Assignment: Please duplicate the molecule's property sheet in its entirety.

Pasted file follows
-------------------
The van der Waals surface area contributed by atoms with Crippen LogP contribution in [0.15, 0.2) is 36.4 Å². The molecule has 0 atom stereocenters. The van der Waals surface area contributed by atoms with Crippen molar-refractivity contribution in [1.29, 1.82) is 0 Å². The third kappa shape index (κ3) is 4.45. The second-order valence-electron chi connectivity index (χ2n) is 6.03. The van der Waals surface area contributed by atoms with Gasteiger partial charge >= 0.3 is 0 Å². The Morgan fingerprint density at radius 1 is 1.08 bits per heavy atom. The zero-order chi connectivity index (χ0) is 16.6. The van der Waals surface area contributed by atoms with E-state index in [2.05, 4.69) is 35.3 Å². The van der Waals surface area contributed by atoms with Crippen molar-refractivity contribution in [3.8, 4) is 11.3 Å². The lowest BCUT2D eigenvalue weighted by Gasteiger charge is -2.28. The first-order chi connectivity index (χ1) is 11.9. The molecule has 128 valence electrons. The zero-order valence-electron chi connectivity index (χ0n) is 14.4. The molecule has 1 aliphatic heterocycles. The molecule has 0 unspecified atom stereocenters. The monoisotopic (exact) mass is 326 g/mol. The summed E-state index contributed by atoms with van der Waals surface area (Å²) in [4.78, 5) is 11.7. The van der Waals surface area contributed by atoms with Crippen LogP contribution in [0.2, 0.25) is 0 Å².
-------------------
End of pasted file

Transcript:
The van der Waals surface area contributed by atoms with Crippen LogP contribution in [0.15, 0.2) is 36.4 Å². The molecule has 0 atom stereocenters. The van der Waals surface area contributed by atoms with Crippen molar-refractivity contribution in [1.29, 1.82) is 0 Å². The third kappa shape index (κ3) is 4.45. The second-order valence-electron chi connectivity index (χ2n) is 6.03. The van der Waals surface area contributed by atoms with Gasteiger partial charge >= 0.3 is 0 Å². The Morgan fingerprint density at radius 1 is 1.08 bits per heavy atom. The zero-order chi connectivity index (χ0) is 16.6. The van der Waals surface area contributed by atoms with E-state index in [2.05, 4.69) is 35.3 Å². The van der Waals surface area contributed by atoms with Crippen molar-refractivity contribution in [3.8, 4) is 11.3 Å². The lowest BCUT2D eigenvalue weighted by Gasteiger charge is -2.28. The first-order chi connectivity index (χ1) is 11.9. The molecule has 128 valence electrons. The zero-order valence-electron chi connectivity index (χ0n) is 14.4. The molecule has 1 aliphatic heterocycles. The molecule has 0 unspecified atom stereocenters. The monoisotopic (exact) mass is 326 g/mol. The summed E-state index contributed by atoms with van der Waals surface area (Å²) in [4.78, 5) is 11.7. The van der Waals surface area contributed by atoms with Crippen LogP contribution in [0.2, 0.25) is 0 Å².